A series of free public activations, including a surreal fire installation and a Dreamtime dance party, is coming to Perth from 4 to 9 October this year. The new festival, EverNow, is inspired by the land of the local Noongar people, whose songs and culture have hummed throughout Australia’s South-West for over 45,000 years. The festival signals the return of the Noongar season, Kambarang, when the days and the wildflowers bloom and Western Australians reach out to share their boodjar (Country) to the world. Here’s what you need to see.
See Government House Gardens in a stunning new light
Wonder at sculptures crafted from thousands of giant candles, listen to live music inspired by the crackling flames and watch shadows flicker on grand turrets as you wander through the Fire Gardens. The elemental, steampunk-inspired installation runs from 5 to 8 October in the beautiful Government House Gardens, a 10-minute stroll from Perth train station. It’s the creation of French collective Compagnie Carabosse, who have set aglow iconic sites from Stonehenge to Kremlin Square. This time, they’ve consulted with local Noongar custodian Mitchella “Waljin” Hutchins to weave a unique sense of place into their acclaimed production. Bookings via evernow.com.au are a must – the event is free but has designated sessions to manage the flow of people.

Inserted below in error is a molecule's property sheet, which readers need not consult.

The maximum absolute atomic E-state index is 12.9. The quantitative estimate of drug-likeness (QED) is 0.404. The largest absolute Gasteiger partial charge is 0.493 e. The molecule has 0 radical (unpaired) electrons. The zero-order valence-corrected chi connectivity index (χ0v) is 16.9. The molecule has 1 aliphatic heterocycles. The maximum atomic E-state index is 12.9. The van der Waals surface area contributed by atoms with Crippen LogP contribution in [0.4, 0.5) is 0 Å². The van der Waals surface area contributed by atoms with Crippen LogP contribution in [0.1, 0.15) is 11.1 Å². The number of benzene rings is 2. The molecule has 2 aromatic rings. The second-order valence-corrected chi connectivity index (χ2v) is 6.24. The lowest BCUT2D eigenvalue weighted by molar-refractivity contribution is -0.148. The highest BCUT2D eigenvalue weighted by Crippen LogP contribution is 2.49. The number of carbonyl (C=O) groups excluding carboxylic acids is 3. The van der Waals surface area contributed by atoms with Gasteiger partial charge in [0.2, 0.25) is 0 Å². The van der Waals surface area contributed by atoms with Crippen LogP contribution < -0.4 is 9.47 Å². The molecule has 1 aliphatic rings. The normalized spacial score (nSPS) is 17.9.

Feel Country with all your senses in Kings Park
Immerse yourself in larger-than-life stories of Kambarang as most iconic sections of the whopping 400-hectare King’s Park, in the city’s centre, transforms into a magical installation of film, light, sound and stories from 6 to 9 October. A revised edition of the incredibly popular event Boorna Waanginy: The Trees Speak sees new stories of family, fire, and connection to Country dance on the towering gums of Kings Park, thanks to next-generation lighting and projection technology. If previous years are anything to go by, it’ll be teeming: your best bet is to catch a shuttle bus or walk along Fraser Avenue, taking in the dusky city skyline. From there, you’ll wander through a 1.2-kilometre trail to the heart of the Western Australian Botanic Gardens, learning from elders about Creation stories and the state’s rare flora and fauna. Surrounded by nature, it's hard to be immune to the message of the preciousness of biodiversity – or the rallying call to protect our lands.
Celebrate Noongar language in a technicolour dance party
Enter a futuristic Noongar dreamscape, with song and dance unfolding from all angles on a ceremonial revolving stage, encircled by sand and lit by technicolour. The Supreme Court Gardens – a short walk from Elizabeth Quay in Perth’s CBD – is reimagined by night from 4 to 8 October as Song Circle, a multi-sensory celebration of Noongar song and language from the Boomerang & Spear team. While it’s a guaranteed good time, with energetic choreography and pulsating percussive music, its songs and stories are rooted in respected research from composer Dr Clint Bracknell. Reflecting on the beauty of the animals and the earth from Boorloo/Perth, the Great Southern and Esperance, there’s a cyclical element to the performance – just like Noongar culture. Gather around the circular stage to feel connected to the land and community on a visceral level. And don't miss the totemic woven animal sculptures from Sharyn Egan, suspended from the mature trees surrounding you.